The dollar is benefiting from a new cycle of risk-off


We will have two new Fed appointments to talk about, plus industrial production and housing starts. But we wonder if the TICS report (Treasury International Capital System) will not be the topmost story, for once. The report shows foreign private and public purchases of US financial assets, including equities, with the most attention paid to buying of long-term sovereign paper. The report is a nightmare to decipher and we have never found a replacement for the Bank of New York economist who interpreted it in days of yore (banks are stupid and have hardly any econo-mists anymore).

The reason TICS could be critical is two-fold. First, it will remind the Trumpies that capital flows are the offset to a trade deficit and aren’t we lucky we can get it. Countries with high sovereign risk see capital outflows. Failed states (e.g., Venezuela) have a flood of outflows. This time, foreign demand for long-term US securities was only slightly lower in Feb at $57.9 billion from $62.5 billion in Jan. The 2017 average was $34.15 billion per month, so these are juicy numbers.

Here’s the rub: Trump is offended by the US trade deficit, imagining a giant conspiracy to cheat the US. But he is forgetting that one of the primary uses of that trade surplus money is buying US govern-ment securities. Trump wants to halt foreigners from making so many dollars from trade without notic-ing this is incompatible with getting them to finance his humungous budget deficit. See the chart of reserve data from ACLS.

The only country that has managed to run gigantic budget deficits is Japan, but Japan has a terrific ad-vantage the US Does not have—a trade surplus (usually), massive earnings from overseas investments, *and a financial sector willing and able to buy most of the sovereign debt market. The share of foreign ers buying JGB’s has never been more than 5% of total issuance and in March, the FT reported it has fallen to nearly zero (while interest in short-term Japanese paper was rising to nearly 50%). Similarly, foreigners own little of the Tokyo stock market, although they are coming back. See the chart. In one of our more spectacular errors—we ate a ton of crow—in 2002 we had ex-pected the Japanese indices to soar back to 1990’s levels.

Strategic Currency Briefing


Strategic Currency Briefing

The point, or one of them, is that a country without a high level of equilibrating foreign capital flows does not thrive. Having a current account surplus is not always a good goal if your country remains isolated on the capital front. Direct foreign investment in Japan is pitifully small—not only does Japan discourage it, but foreigners have a hard time dealing with the culture. Bottom line—seeking to emulate Japan is a stupid strategy.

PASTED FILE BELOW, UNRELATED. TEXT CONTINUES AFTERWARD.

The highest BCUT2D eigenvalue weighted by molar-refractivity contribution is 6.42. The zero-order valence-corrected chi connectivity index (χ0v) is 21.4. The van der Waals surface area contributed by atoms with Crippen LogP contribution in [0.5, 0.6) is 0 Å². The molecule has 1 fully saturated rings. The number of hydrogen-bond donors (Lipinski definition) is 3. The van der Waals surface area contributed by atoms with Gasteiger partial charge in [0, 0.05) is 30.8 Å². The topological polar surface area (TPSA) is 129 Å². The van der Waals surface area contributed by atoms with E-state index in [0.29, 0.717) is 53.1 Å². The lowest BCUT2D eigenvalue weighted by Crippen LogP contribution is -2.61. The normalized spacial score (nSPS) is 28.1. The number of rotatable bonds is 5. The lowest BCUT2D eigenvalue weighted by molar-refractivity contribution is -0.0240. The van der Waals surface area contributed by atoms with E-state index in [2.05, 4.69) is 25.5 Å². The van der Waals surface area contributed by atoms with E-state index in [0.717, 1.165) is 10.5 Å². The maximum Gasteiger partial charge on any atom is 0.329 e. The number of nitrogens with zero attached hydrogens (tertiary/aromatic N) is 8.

To return to the trade war, a Chinese spokesman told the press “The U.S.-China trade friction can’t beat the Chinese economy.” This is slapping Trump’s face, inflaming his already outsized sense of griev-ance. It might even what’s behind the ridiculous and factually inaccurate tweet that “Russia and China are playing the Currency Devaluation game as the U.S. keeps raising interest rates. Not acceptable!” We may be entering a period of tiresome rhetorical ping-pong. The US is banning ZTE from buying US parts for 7 years, but China is imposing an anti-dumping tariff on US sorghum. China will remove ownership caps on car companies—now it’s the US’ turn. We will all go mad tracking this stuff. Again, wait for the capital control news.

And not separately, the Hong Kong Monetary Authority has been intervening to support the HKD, with spending on the order of $2.4 billion over the past week. It’s the first intervention since 2015. The peg is not really what is under attack, according to Reuters—the currency move is based on “the spread be-tween three-month HIBOR and its LIBOR equivalent in the United States, … now around [one] per-centage point, its widest since 2008.” All that cash flowing from China into Hong Kong prefers the higher USD interest rate, but the HKMA doesn’t want to raise rates lest it pull in even more cash.

“Thus, even though the U.S. dollar has been weakening against major currencies, the Hong Kong dollar peg has been weakening within its band against the U.S. dollar.” Reuters reminds us “The Hong Kong dollar was pegged at a fixed rate of 7.8 to the U.S. dollar in October 1983. Since May 2005, it has been allowed to move between 7.75 and 7.85.” Remember that year ago, during the first Asian financial cri-sis that spread around the world to emerging markets and Russia, leading to the collapse of Long-Term Capital, the Hong Kong Monetary Authority intervened by going into the stock market, a first.

We see Trump making trouble, more trouble, and the dollar benefiting from a new cycle of risk-off. The problem is that it may last only a few hours before we slingshot back to risk-on.

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